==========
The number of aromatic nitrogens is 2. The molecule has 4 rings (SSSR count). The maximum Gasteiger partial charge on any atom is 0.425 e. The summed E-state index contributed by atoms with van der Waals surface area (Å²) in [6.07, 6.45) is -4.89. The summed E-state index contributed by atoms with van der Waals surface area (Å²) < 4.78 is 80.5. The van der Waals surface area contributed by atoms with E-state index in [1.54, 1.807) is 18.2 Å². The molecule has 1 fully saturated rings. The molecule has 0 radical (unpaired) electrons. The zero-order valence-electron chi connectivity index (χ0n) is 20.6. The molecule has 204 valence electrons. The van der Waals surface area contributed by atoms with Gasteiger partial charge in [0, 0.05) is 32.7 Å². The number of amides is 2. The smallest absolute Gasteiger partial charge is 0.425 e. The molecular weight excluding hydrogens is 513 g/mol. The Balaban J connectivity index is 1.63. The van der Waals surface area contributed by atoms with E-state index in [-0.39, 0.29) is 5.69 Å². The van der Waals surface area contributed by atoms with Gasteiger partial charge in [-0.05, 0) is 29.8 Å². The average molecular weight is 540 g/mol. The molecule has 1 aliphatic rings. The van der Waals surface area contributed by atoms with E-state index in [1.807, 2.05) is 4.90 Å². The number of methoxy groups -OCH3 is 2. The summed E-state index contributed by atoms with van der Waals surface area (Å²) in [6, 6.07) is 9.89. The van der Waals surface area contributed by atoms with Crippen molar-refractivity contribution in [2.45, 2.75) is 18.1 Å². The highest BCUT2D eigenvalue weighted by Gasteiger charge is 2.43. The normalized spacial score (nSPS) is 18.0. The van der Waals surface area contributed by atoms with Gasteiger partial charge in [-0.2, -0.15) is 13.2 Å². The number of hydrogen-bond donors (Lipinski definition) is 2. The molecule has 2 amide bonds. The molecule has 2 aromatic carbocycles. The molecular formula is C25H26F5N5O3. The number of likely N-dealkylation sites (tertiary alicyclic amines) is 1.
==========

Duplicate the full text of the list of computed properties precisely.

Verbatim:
The number of aromatic nitrogens is 2. The molecule has 4 rings (SSSR count). The maximum Gasteiger partial charge on any atom is 0.425 e. The summed E-state index contributed by atoms with van der Waals surface area (Å²) in [6.07, 6.45) is -4.89. The summed E-state index contributed by atoms with van der Waals surface area (Å²) < 4.78 is 80.5. The van der Waals surface area contributed by atoms with E-state index in [1.54, 1.807) is 18.2 Å². The molecule has 1 fully saturated rings. The molecule has 0 radical (unpaired) electrons. The zero-order valence-electron chi connectivity index (χ0n) is 20.6. The molecule has 204 valence electrons. The van der Waals surface area contributed by atoms with Gasteiger partial charge in [0, 0.05) is 32.7 Å². The number of amides is 2. The smallest absolute Gasteiger partial charge is 0.425 e. The molecular weight excluding hydrogens is 513 g/mol. The Balaban J connectivity index is 1.63. The van der Waals surface area contributed by atoms with E-state index in [-0.39, 0.29) is 5.69 Å². The van der Waals surface area contributed by atoms with Gasteiger partial charge in [-0.05, 0) is 29.8 Å². The average molecular weight is 540 g/mol. The molecule has 1 aliphatic rings. The van der Waals surface area contributed by atoms with E-state index in [1.807, 2.05) is 4.90 Å². The number of methoxy groups -OCH3 is 2. The summed E-state index contributed by atoms with van der Waals surface area (Å²) in [6, 6.07) is 9.89. The van der Waals surface area contributed by atoms with Crippen molar-refractivity contribution in [2.45, 2.75) is 18.1 Å². The highest BCUT2D eigenvalue weighted by Gasteiger charge is 2.43. The normalized spacial score (nSPS) is 18.0. The van der Waals surface area contributed by atoms with Gasteiger partial charge in [-0.2, -0.15) is 13.2 Å². The number of hydrogen-bond donors (Lipinski definition) is 2. The molecule has 2 amide bonds. The molecule has 2 aromatic carbocycles. The molecular formula is C25H26F5N5O3. The number of likely N-dealkylation sites (tertiary alicyclic amines) is 1.